About the Rose Flower


From ancient times, roses have been the flower of choice in the gardens of the world, admired for their beauty and enjoyed for their scents. However, the rose was also prized for the many other benefits to be derived from this special flower, which contributed significantly to enhancing the quality of life.

Edible Roses

The Romans learned how to enjoy roses for their culinary value, an art that has made a comeback in recent times. Edible rose petals serve as garnishes for salads, and they are used to make candies, marmalade, rose sugar, and even soups. Rose hips, which are berry-like fruit, are rich in Vitamin C, and a favored ingredient for the manufacture of jams and tea. Rose syrup is another popular product of edible roses.

Beauty and Medicine

Rose flowers have also produced beauty and medicinal products through the ages. Distilled, crushed rose petals were turned into essential rose oil. A byproduct of the distilling process, rose water, was an astringent as well as a scent. Rose hips were held in high regard as a source of medicinal powder. Red roses in particular were thought to provide the ingredients to fight fever and sore throats, among other ailments. Rose flowers remain key to aromatherapy products today.


The rose is called the queen of flowers, with good reason. Queen Cleopatra of Egypt is said to have been especially fond of rose flowers and petals to scent herself, her bath and surroundings, The reputation for eccentricity of the Emperor Nero may have been well-deserved if it is true that he arranged for rose petals to cascade down on his banquet guests to the point where they were covered from head to toe. The French Empress Josephine, wife of Emperor Napoleon, created a spectacular garden of roses at Malmaison outside Paris, which she started in 1804, collecting more than 2,500 species of roses over the next 25 years.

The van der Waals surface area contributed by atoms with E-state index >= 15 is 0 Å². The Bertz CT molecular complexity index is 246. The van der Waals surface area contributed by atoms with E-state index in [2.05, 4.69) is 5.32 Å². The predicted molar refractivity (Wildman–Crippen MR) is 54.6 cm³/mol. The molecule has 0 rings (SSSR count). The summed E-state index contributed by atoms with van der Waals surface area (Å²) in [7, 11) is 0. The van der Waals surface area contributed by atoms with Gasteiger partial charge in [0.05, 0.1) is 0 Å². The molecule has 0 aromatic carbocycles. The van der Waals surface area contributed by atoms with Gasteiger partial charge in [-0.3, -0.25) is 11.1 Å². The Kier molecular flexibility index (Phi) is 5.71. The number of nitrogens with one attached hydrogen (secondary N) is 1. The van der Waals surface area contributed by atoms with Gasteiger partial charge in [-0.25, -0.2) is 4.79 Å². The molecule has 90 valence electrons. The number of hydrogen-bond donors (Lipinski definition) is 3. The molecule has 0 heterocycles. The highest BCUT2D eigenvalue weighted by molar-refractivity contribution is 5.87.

Whereas the Catholic Church once classified roses as pagan, it subsequently sanctioned the rose as part of its own ritual. During the Dark Ages, roses were cultivated in monasteries, thus preserving many species, which might otherwise have perished. In 1084, when Leo IX was elected pope, he instituted a ceremony of the golden rose, a token of his esteem for selected members of royalty. References to the Virgin Mary as "Rosa mystica" and to Saint Therese of Lisieux as "The Little Flower" honor their distinctive traditions of roses.


The tradition of ascribing a special meaning to each rose color stems from Victorian times. Red roses symbolize true love, and they are the gift of choice on Valentine's Day. Victorians considered yellow roses a sign of jealousy, though today, they are a sign of friendship. Orange roses represent enthusiasm, while green roses are said to signify fertility. Pink colored roses stand for gentility, grace and admiration, while white roses symbolize purity. Blue roses, the most recent addition to the range of true-colored roses, represent "the impossible dream."

Keywords: rose flower colors, edible petals, queen of flowers

About this Author

Based in Northern California, Maureen Katemopoulos has been a freelance writer for more than 25 years. Her articles on travel, the arts, cuisine and history have appeared in publications such as "Stanislaus Magazine," "Orientations," "The Asia Magazine" and "The Peninsula Group Magazine." She holds a Baccalaureate degree in journalism from Stanford University.